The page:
A hook wire dislodged into the subglottic area as a rare complication following computed tomography-guided hook wire localization: a case report
BMC Pulmonary Medicine volume 22, Article number: 317 (2022)
Computed tomography-guided hook wire localization (CT-GHWL) was used to localize the small pulmonary nodules before video-assisted thoracic surgery (VATS). Its associated complications included hook wire dislodgement, pulmonary hemorrhage, and pneumothorax. This is the first report of a patient with a hook wire sliding into the subglottic area after CT-GHWL.
A 27-year-old female had productive cough for 8 days. A high-resolution CT scan showed a 12 mm part-solid nodule in the number 8 segment of the left lung. Prior to VATS, she received CT-GHWL to localize the nodule. During VATS, the hook wire unexpectedly slid away. A chest computed tomography was immediately performed and the sagittal reconstructed images showed the needle at the subglottic area. Finally, the needle was extracted by biopsy forceps under bronchoscope evaluation. The patient was eventually recovered and discharged.
Dislodge of the hook wire into the subglottic area is an extremely rare but serious complication following CT-GHWL. Attention should be paid to securing the needle on the lung surface during VATS.
With the advent of computed tomography screening for lung cancer, an increasing number of patients have been found to have small and undetermined pulmonary nodules, especially ground-glass opacity nodules (GGNs) . Video-assisted thoracic surgery (VATS) provides a minimally invasive way to diagnose and manage these pulmonary nodules . However, during VATS, it is often difficult to localize small nodules, especially subsolid or deep nodules . Computed tomography-guided hook wire localization (CT-GHWL) is able to accurately detect these nodules . Commonly reported complications of CT-GHWL include hook wire dislodgement, pulmonary hemorrhage, and pneumothorax . This is the first report of a patient with the hook wire dislodged into the subglottic area.
A 27-year-old female had productive cough for 8 days, with no response to the levofloxacin treatment. A high-resolution CT scan showed a 12 mm part-solid nodule (consolidation to tumor ratio 0.17) that was located centrally in the number 8 segment of left lung (LS8) (Fig. 1). She was scheduled for CT-GHWL to ensure an adequate surgical margin from the nodule prior to VATS segmentectomy of LS8. After determining the puncture site by initial CT scan and applying local anesthesia, a hook wire was entered through a 20 gauge needle (Mammography Localization Set; PAJUNK, Geisingen, Germany). Another CT scan was performed to ensure the wire location. The tip of the hook-shaped wire was secured at a distance of 1.0 cm from the nodule (Fig. 2). There was no obvious hemorrhage and pneumothorax after the procedure.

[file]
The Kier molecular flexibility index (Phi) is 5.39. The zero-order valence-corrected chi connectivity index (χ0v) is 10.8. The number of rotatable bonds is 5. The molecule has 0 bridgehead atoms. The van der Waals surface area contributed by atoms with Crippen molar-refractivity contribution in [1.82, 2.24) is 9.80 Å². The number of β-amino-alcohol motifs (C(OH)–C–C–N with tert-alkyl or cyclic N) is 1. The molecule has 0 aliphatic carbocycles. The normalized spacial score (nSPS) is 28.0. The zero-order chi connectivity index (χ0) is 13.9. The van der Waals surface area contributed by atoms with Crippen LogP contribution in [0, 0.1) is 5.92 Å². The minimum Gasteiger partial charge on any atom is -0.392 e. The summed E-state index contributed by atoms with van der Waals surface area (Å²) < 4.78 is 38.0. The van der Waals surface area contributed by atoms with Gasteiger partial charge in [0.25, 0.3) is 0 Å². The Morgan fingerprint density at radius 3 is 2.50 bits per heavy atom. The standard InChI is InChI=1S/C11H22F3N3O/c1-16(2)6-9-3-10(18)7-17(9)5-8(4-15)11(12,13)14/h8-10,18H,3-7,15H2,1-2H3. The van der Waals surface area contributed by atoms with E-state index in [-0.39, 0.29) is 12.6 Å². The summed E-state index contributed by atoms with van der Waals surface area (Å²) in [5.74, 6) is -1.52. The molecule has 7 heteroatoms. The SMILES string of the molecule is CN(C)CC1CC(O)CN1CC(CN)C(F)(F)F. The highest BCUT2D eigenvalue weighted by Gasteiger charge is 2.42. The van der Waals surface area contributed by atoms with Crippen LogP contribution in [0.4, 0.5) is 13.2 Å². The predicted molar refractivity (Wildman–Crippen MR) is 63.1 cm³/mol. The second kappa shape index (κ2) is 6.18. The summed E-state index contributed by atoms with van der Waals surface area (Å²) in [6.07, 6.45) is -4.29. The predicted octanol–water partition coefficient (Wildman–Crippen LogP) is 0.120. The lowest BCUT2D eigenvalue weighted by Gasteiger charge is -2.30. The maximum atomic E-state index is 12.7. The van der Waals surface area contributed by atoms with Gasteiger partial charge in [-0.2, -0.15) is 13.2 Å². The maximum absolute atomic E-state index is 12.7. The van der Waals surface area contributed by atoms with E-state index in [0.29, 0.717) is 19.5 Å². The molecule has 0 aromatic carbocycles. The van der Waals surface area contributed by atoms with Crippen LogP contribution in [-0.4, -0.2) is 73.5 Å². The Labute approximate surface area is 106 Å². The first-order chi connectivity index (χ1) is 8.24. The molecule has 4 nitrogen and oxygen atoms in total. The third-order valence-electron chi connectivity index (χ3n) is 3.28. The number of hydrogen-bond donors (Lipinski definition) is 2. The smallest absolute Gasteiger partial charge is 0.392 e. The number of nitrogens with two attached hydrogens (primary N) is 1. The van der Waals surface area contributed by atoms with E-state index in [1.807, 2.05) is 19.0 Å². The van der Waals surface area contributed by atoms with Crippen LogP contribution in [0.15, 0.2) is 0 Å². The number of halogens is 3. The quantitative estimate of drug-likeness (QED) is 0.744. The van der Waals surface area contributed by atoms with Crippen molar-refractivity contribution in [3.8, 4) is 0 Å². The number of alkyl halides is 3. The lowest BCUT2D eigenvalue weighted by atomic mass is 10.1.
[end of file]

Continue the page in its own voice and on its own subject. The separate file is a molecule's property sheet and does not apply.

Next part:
After double lumen endotracheal intubation under general anesthesia, the operation was performed on segmentectomy of LS8 through a single-port VATS. When entering the thoracic cavity, the hook wire was visualized in the left lower lung lobe. Its tail outside the chest wall was resected to minimize any bacterial contamination. After the lower pulmonary ligament was freed, the needle suddenly disappeared in the video-assisted thoracoscopic vision field. The hook wire was not found after the extensive search of the left thoracic cavity. The needle was also not found in the lesion or residual lung after resection of LS8. Bronchoscopy did not find any foreign body in the left bronchus. We immediately performed a chest X-ray examination, which also did not identify the needle. Therefore, the skin incision was lengthened to approximately 8 cm, with no hook wire found by manual palpation of the residual left lung. The chest X-ray examination was performed again after the patient turned to the supine position. A high-density shadow was observed near the left main bronchus, which could not be differentiated from the metal in the intubation tube. A chest CT scan was done after removing the tracheal intubation tube. We performed sagittal reconstruction on the CT images. It showed a metal spot in the subglottic area, which was considered the “wandering” hook wire (Fig. 3). The patient was transferred to the tracheoscopic interventional unit. The front-end hook wire was removed by biopsy forceps under the flexible bronchoscopy. The patient recovered well and was discharged 1 week after the operation. Postoperative pathology showed adenocarcinoma, mainly the adherent growth type.